SAN DIEGO – Scientists have devised ways to “read” words directly from the brain. Brain implants can translate internal speech into external signals, allowing communication by people with paralysis or other diseases that rob them of the ability to speak or express themselves.
New results from two studies, presented on November 13 at the annual meeting of the Society for Neuroscience, “provide additional evidence of the extraordinary potential” of having brain implants to restore lost communication, says neuroscientist and neurocritical care physician Leigh Hochberg.
Some people who need help communicating today can use devices that require small movements, such as eye contact changes. Not all of these services are possible. Thus the new studies aimed at internal speech, which requires a person to think nothing else.
“Our device directly predicts internal speech, allowing the patient to focus only on saying the word inside their head and converting it into text,” said Sara Wandelt, a Caltech neuroscientist. Internal speech “can be much simpler and more intuitive than the patient’s words or mouth.”
Neural signals associated with words are detected by electrodes placed in the brain. The signals can then be translated into text, which can be heard by a speech-generating computer program.
That approach is “really exciting and reinforces the power of bringing together fundamental neuroscience, neuroengineering and machine learning approaches to restore communication and mobility,” says Hochberg, of Massachusetts General Hospital and Harvard School of Medicine in Boston, and at Brown University in Providence. , R.I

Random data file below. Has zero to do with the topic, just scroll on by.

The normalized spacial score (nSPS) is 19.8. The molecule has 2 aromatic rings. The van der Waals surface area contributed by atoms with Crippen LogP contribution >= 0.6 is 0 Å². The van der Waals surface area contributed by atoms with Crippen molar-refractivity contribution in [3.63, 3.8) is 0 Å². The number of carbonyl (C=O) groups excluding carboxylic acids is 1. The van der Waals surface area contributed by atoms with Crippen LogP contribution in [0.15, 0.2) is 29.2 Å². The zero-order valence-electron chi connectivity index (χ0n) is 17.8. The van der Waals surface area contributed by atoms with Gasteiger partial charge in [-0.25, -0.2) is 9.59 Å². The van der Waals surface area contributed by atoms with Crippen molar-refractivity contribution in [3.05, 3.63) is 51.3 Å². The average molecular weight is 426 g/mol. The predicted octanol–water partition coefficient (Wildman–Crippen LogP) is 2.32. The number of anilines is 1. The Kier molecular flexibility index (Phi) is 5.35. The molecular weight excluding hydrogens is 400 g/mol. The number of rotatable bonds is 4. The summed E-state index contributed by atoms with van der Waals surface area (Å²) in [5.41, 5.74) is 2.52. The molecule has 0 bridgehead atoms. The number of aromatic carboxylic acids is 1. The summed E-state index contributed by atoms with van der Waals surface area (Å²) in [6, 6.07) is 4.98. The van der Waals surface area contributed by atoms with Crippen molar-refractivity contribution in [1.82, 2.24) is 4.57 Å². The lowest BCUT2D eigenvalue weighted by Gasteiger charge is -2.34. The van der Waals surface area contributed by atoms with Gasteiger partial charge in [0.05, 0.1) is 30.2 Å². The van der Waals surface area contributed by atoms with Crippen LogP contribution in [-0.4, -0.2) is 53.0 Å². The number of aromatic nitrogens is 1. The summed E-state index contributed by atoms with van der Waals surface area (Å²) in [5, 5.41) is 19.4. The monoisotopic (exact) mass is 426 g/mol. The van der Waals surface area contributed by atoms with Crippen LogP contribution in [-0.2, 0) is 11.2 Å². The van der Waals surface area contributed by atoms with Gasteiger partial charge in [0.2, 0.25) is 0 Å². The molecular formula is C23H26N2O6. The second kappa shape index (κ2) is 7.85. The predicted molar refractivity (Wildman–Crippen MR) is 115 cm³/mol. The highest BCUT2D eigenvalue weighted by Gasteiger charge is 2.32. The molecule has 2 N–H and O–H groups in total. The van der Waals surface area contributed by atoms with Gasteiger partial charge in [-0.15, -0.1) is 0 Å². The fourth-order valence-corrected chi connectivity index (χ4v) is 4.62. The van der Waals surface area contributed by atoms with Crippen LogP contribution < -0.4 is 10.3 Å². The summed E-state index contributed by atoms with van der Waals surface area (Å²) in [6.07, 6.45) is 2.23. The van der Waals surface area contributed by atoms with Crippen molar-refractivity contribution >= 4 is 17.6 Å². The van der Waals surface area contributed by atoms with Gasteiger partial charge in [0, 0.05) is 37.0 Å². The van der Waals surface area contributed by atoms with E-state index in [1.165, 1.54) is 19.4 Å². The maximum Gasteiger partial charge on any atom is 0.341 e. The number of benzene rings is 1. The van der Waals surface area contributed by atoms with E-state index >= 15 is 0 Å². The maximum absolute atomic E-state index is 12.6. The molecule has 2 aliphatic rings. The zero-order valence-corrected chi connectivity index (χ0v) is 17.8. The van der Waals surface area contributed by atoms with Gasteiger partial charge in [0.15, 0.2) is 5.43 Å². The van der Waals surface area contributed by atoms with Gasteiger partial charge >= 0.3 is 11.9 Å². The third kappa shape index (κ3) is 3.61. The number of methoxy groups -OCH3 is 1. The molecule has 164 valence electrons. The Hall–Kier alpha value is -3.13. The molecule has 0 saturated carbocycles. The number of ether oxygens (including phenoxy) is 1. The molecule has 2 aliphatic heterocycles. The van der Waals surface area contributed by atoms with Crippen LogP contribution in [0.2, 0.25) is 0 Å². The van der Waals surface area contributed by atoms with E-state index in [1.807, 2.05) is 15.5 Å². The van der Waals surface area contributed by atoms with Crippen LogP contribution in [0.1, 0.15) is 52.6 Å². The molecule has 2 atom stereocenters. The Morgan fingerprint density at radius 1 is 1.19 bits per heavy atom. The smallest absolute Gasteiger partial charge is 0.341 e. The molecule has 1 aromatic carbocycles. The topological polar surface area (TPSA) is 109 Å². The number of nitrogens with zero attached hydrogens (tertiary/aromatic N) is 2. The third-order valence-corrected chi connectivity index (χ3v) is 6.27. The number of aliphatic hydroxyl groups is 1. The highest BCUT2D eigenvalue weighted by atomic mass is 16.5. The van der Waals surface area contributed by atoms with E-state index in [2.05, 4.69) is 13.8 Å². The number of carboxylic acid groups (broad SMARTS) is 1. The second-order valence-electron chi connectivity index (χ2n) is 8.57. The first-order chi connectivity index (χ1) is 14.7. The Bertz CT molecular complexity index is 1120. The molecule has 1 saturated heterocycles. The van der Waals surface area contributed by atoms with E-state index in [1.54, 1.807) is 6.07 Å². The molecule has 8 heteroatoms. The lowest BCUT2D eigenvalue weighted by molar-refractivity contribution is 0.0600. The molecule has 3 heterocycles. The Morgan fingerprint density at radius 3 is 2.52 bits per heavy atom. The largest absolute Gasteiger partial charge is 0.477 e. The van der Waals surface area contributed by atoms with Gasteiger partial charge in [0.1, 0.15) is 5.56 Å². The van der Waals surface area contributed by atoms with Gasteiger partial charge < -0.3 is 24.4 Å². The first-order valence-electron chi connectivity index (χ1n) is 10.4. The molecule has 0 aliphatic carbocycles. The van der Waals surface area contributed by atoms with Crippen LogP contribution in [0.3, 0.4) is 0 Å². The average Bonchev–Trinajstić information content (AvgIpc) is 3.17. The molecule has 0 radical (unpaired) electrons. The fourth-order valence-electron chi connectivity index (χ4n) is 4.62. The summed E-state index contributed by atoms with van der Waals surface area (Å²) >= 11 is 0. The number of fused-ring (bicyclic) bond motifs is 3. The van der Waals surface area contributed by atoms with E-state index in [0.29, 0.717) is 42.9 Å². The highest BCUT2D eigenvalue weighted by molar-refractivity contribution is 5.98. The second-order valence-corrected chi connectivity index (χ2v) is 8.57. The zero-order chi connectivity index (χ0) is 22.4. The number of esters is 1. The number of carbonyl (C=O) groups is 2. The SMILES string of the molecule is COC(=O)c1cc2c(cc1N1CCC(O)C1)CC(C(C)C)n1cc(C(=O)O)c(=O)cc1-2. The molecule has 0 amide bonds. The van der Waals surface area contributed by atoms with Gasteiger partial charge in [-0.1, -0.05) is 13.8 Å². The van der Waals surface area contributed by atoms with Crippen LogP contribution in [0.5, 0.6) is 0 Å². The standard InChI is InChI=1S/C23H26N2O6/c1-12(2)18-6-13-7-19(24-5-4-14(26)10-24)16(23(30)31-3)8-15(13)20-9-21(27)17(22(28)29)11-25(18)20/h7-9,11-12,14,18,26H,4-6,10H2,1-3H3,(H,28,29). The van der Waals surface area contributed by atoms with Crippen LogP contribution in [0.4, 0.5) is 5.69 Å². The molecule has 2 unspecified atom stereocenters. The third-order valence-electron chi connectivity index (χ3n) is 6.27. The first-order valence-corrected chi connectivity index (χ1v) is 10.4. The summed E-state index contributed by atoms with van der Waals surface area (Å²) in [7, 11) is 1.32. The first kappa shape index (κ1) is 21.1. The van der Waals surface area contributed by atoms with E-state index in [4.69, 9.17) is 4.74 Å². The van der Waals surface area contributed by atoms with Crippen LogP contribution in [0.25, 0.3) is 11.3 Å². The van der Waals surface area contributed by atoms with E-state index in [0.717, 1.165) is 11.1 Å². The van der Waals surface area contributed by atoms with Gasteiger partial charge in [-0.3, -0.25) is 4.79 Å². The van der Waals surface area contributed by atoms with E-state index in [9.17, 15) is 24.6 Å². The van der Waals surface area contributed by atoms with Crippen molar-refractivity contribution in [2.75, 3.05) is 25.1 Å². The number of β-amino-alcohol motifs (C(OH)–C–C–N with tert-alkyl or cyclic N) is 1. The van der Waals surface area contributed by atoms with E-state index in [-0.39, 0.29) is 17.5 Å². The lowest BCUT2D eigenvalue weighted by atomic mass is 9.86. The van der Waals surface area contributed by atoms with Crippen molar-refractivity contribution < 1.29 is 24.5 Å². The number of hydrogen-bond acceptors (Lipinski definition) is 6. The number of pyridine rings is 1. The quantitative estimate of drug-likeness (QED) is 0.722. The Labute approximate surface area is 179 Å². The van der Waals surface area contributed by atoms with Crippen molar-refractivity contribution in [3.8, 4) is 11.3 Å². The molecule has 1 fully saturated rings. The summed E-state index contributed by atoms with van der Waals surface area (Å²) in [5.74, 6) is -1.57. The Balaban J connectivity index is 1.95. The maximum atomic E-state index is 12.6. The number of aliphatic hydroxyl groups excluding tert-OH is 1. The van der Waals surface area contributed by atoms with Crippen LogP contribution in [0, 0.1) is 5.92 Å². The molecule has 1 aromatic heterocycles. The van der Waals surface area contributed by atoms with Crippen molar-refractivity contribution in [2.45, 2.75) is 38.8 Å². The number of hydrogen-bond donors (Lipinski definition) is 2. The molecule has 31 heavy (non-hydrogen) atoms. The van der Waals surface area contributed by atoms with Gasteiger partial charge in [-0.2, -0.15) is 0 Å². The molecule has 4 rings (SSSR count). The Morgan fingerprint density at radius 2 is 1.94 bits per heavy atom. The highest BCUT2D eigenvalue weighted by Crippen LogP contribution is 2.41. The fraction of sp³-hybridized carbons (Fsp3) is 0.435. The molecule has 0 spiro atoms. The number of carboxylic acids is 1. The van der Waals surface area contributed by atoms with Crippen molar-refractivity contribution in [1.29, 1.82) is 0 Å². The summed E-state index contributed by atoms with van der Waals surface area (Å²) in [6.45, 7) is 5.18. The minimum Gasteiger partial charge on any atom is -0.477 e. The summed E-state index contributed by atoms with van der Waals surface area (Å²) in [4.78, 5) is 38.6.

Wandelt and colleagues were able to accurately predict which eight words a person with paralysis below the neck was thinking. The man was bilingual, and investigators were able to detect words in both English and Spanish.
Electrodes picked up nerve cell signals in the posterior parietal cortex, an area of the brain involved in speech and hand movements. A brain implant there could one day be used to control machines that can perform tasks normally done by the hands as well, Wandelt says.
Another approach, led by neuroscientist Sean Metzger of the University of California, San Francisco and colleagues, relied on orthography. The participant was a man named Pancho who could not speak more than 15 years after the accident and the impact in the car. In his new studies Pancho did not use letters; but silently he tried to say the code words, such as “alpha” for A and “resonate” for E.
Narrowing these letters into words, man produced sentences such as “I don’t want” and “I know.” Each spelling session ended when the person attempted to express their hand, thereby creating a neural signal that would stop decoding. These results, presented at the Neuroscience meeting, were also published on November 8 Nature Communications.
This system allowed Pancho to produce about seven words per minute. This can make it faster than about five words per minute of current communication, but much slower than normal speech, usually about 150 words per minute. “That’s the speed we love to hit one day,” says Metzger.
To be useful, today’s technology will have to get faster and more accurate. It’s also unclear whether the techniques will work for other people, perhaps with more profound speech disorders. “It’s still early days for the technology,” Hochberg says.
The program will only be possible with the help of those who offer to study. “The field will benefit incredibly from those enrolled in clinical trials,” says Hochberg, “as their participation is absolutely vital to the successful translation of these early discoveries into clinical utility.”
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